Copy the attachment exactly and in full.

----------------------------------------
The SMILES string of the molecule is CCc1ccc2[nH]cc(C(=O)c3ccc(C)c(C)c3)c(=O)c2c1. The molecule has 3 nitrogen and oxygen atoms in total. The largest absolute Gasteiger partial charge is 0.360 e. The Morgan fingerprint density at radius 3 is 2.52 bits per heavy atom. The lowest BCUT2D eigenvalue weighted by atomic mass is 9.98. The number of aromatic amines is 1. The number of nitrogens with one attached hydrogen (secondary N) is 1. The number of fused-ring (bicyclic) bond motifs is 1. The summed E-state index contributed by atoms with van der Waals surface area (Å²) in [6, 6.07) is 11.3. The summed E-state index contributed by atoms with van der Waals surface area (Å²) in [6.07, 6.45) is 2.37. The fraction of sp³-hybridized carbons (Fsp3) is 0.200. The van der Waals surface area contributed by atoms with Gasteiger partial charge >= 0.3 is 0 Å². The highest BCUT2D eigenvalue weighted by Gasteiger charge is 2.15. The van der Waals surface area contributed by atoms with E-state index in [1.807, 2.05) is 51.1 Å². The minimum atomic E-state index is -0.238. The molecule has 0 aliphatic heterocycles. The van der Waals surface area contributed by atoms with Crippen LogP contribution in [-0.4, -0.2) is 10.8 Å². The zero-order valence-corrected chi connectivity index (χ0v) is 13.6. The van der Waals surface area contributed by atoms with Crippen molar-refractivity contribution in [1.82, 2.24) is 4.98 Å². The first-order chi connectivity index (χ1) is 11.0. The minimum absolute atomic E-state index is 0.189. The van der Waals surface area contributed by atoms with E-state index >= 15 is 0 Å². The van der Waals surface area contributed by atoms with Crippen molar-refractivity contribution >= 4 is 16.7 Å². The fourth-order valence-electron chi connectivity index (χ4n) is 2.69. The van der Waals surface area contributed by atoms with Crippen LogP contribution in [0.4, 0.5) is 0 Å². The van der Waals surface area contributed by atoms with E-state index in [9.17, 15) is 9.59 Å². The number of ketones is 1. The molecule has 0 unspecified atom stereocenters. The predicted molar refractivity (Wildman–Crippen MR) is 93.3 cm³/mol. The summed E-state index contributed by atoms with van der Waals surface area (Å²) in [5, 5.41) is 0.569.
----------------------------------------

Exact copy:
The SMILES string of the molecule is CCc1ccc2[nH]cc(C(=O)c3ccc(C)c(C)c3)c(=O)c2c1. The molecule has 3 nitrogen and oxygen atoms in total. The largest absolute Gasteiger partial charge is 0.360 e. The Morgan fingerprint density at radius 3 is 2.52 bits per heavy atom. The lowest BCUT2D eigenvalue weighted by atomic mass is 9.98. The number of aromatic amines is 1. The number of nitrogens with one attached hydrogen (secondary N) is 1. The number of fused-ring (bicyclic) bond motifs is 1. The summed E-state index contributed by atoms with van der Waals surface area (Å²) in [6, 6.07) is 11.3. The summed E-state index contributed by atoms with van der Waals surface area (Å²) in [6.07, 6.45) is 2.37. The fraction of sp³-hybridized carbons (Fsp3) is 0.200. The van der Waals surface area contributed by atoms with Gasteiger partial charge >= 0.3 is 0 Å². The highest BCUT2D eigenvalue weighted by Gasteiger charge is 2.15. The van der Waals surface area contributed by atoms with E-state index in [1.807, 2.05) is 51.1 Å². The minimum atomic E-state index is -0.238. The molecule has 0 aliphatic heterocycles. The van der Waals surface area contributed by atoms with Crippen LogP contribution in [-0.4, -0.2) is 10.8 Å². The zero-order valence-corrected chi connectivity index (χ0v) is 13.6. The van der Waals surface area contributed by atoms with Crippen molar-refractivity contribution in [1.82, 2.24) is 4.98 Å². The first-order chi connectivity index (χ1) is 11.0. The minimum absolute atomic E-state index is 0.189. The van der Waals surface area contributed by atoms with E-state index >= 15 is 0 Å². The van der Waals surface area contributed by atoms with Crippen molar-refractivity contribution >= 4 is 16.7 Å². The fourth-order valence-electron chi connectivity index (χ4n) is 2.69. The van der Waals surface area contributed by atoms with Crippen LogP contribution in [0.4, 0.5) is 0 Å². The van der Waals surface area contributed by atoms with E-state index in [9.17, 15) is 9.59 Å². The number of ketones is 1. The molecule has 0 unspecified atom stereocenters. The predicted molar refractivity (Wildman–Crippen MR) is 93.3 cm³/mol. The summed E-state index contributed by atoms with van der Waals surface area (Å²) in [5, 5.41) is 0.569.